You've booked your accommodation, made sure your passport hasn't expired, you have your plane tickets ready to go, and you have even contacted your credit card company to let them know that you'll be out of the country. You're ready for your trip to England. Or are you? Planning ahead for currency exchange can ensure that you get the best exchange rate and don't get caught with unsightly charges or issues on your travels.
On our first trip overseas, we were concerned about landing in London and not having any pounds (GBP or £) in our wallets. Novice travelers, we wanted to make sure we got the best exchange rate and didn't end up somewhere shady. So, we visited our local bank; they sent away for the money we needed and we picked it up at the bank a few days later. They didn't charge an additional fee since we had an account there (though check your bank for their guidelines).
We did have an issue because they sent us large denominations. Most small establishments in the UK are cautious when accepting anything larger than 20 GBP, concerned that they're easy to forge and with employees not trained in spotting counterfeit money. So be aware when accepting £50 from your bank in the United States.
Currency Exchange Counter: Hotels, Shops, Airport, Free-Standing
Because travel throughout Europe is so common, and because the British use the pound while most of the rest of the region use the euro, you'll find plenty of currency exchange counters in airports, big cities, and even smaller towns. Many department stores in the UK will have a currency exchange counter, and larger hotels may also be able to exchange currency for you for a small fee. You can be guaranteed of genuine currency when exchanging in this manner. However, make sure you're getting a good rate and check the fine print when determining their fees. Check a reliable online currency center before you exchange money to guarantee that you're getting the most bang for your buck.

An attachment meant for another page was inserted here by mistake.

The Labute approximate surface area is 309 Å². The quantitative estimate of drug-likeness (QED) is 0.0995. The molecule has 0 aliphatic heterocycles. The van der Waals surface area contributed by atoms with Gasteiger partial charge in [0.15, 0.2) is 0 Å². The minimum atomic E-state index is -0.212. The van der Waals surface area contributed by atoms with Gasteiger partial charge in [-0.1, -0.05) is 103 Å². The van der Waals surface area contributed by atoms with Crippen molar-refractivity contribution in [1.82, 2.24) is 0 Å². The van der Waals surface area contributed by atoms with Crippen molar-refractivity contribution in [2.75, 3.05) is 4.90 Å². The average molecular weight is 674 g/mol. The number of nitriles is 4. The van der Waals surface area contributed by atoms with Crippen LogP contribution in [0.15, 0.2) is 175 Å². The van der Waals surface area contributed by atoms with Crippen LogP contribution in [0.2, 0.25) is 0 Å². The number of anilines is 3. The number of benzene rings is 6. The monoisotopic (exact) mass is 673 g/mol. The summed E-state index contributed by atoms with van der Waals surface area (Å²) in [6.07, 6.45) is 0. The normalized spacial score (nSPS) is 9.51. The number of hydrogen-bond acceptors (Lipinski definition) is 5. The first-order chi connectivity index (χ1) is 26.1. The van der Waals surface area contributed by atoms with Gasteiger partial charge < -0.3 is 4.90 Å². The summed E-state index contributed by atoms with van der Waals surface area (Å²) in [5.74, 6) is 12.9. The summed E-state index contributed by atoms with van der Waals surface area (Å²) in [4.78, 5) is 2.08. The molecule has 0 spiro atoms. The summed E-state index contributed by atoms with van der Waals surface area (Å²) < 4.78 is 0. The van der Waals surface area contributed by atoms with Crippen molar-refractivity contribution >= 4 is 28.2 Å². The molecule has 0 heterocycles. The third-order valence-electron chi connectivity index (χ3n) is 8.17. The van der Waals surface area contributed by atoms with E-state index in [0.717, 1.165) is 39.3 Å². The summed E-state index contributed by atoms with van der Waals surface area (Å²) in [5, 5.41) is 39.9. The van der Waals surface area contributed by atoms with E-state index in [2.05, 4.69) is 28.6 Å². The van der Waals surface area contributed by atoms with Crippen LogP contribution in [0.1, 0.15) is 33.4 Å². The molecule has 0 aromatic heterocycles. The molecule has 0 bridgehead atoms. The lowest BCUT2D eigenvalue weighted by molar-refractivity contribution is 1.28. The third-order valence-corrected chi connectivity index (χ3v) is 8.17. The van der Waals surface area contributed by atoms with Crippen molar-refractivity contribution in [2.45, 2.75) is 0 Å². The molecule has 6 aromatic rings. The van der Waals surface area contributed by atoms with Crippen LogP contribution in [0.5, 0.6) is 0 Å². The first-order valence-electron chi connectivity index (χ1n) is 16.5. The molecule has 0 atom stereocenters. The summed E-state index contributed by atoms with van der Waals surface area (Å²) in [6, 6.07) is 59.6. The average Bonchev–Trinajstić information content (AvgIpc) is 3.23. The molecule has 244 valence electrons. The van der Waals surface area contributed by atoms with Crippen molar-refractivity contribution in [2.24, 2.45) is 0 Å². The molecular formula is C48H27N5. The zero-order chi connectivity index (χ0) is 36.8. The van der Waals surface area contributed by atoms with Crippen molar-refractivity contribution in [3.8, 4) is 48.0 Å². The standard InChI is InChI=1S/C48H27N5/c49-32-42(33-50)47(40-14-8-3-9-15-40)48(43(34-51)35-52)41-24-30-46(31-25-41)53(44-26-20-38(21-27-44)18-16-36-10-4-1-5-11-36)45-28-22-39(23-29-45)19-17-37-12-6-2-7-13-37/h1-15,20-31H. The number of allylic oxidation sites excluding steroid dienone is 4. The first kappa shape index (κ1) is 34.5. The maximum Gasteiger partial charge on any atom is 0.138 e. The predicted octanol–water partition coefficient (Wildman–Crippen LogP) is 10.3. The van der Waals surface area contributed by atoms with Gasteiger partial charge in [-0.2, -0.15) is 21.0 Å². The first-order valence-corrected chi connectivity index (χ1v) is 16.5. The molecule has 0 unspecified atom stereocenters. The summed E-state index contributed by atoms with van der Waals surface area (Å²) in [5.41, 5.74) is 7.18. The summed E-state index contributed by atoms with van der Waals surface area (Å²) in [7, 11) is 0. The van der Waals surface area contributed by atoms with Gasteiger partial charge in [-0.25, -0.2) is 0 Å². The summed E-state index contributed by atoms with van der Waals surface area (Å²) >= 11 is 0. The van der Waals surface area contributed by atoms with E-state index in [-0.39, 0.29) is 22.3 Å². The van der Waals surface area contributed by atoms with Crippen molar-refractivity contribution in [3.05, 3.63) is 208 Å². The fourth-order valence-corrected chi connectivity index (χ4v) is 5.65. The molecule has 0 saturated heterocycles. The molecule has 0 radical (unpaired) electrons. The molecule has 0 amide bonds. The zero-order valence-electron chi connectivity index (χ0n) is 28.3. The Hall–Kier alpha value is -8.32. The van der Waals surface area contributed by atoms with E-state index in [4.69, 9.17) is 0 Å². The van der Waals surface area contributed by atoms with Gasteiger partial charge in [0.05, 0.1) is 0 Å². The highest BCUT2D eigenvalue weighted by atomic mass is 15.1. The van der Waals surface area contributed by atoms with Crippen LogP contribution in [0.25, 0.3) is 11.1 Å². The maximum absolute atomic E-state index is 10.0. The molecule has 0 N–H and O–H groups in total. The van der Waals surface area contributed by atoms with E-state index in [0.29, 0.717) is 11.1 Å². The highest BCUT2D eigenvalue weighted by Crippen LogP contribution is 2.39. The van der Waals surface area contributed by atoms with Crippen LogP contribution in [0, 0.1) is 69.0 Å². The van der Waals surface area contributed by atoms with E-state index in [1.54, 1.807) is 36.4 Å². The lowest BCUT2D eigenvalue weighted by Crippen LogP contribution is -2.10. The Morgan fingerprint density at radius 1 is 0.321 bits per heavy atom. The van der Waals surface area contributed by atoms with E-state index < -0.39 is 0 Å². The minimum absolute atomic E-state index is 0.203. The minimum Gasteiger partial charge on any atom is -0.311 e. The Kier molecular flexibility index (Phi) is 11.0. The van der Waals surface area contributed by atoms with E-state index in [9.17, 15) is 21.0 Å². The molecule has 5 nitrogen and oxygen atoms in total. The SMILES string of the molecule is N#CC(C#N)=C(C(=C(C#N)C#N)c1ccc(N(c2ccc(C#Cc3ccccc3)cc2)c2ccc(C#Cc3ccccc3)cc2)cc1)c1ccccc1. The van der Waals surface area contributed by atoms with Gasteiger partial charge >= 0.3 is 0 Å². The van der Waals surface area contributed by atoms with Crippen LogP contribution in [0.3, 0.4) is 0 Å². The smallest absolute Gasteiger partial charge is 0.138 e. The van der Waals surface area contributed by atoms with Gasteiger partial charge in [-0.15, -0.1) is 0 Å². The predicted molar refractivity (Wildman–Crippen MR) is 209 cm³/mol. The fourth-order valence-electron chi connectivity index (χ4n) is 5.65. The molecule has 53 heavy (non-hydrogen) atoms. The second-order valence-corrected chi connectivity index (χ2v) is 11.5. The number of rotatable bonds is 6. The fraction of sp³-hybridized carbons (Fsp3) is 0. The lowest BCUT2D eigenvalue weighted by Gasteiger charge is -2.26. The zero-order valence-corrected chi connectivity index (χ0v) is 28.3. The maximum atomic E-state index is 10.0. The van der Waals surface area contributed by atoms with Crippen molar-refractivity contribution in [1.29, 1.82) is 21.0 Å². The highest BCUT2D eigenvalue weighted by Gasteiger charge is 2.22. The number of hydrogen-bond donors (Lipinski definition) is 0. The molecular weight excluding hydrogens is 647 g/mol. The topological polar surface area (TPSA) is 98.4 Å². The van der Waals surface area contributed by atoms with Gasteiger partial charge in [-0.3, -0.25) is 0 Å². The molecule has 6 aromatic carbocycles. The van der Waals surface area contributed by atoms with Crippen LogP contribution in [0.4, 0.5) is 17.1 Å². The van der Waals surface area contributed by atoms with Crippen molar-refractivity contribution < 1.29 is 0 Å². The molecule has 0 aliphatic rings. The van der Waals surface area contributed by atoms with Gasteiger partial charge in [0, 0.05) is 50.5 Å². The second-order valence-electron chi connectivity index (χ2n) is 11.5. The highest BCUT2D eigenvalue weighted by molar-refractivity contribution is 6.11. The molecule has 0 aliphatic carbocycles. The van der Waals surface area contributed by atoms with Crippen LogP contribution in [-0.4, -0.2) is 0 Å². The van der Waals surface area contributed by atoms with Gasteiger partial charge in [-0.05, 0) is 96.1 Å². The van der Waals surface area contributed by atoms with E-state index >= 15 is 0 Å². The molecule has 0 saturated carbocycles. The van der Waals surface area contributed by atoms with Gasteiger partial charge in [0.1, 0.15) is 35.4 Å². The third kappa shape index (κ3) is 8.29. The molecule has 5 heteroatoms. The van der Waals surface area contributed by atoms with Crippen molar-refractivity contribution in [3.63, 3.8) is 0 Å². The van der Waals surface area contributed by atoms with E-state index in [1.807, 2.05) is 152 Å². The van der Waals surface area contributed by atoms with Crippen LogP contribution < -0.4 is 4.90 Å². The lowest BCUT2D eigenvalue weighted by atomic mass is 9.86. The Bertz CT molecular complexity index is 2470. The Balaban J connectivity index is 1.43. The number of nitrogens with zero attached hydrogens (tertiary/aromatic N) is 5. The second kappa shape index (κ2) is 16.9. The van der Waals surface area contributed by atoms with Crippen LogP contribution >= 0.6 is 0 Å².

Once we became seasoned travelers, a British ATM became our currency exchange location of choice. We always got the current day's exchange rate. The fee our bank charged for an out-of-network ATM was only a few dollars. We never had to worry about running out of money because there was always a British ATM around and we never worried about being taken. We used this method of currency exchange without issue in the UK, France, Italy, and throughout our travels in Europe.
We did learn, however, that when using an overseas ATM our best bet was to take out large sums. 20 GBP here and there meant the bank fees added up; taking out 200 GBP was a better choice.
Written by Kelly Herdrich
Content provided by Yahoo! Voices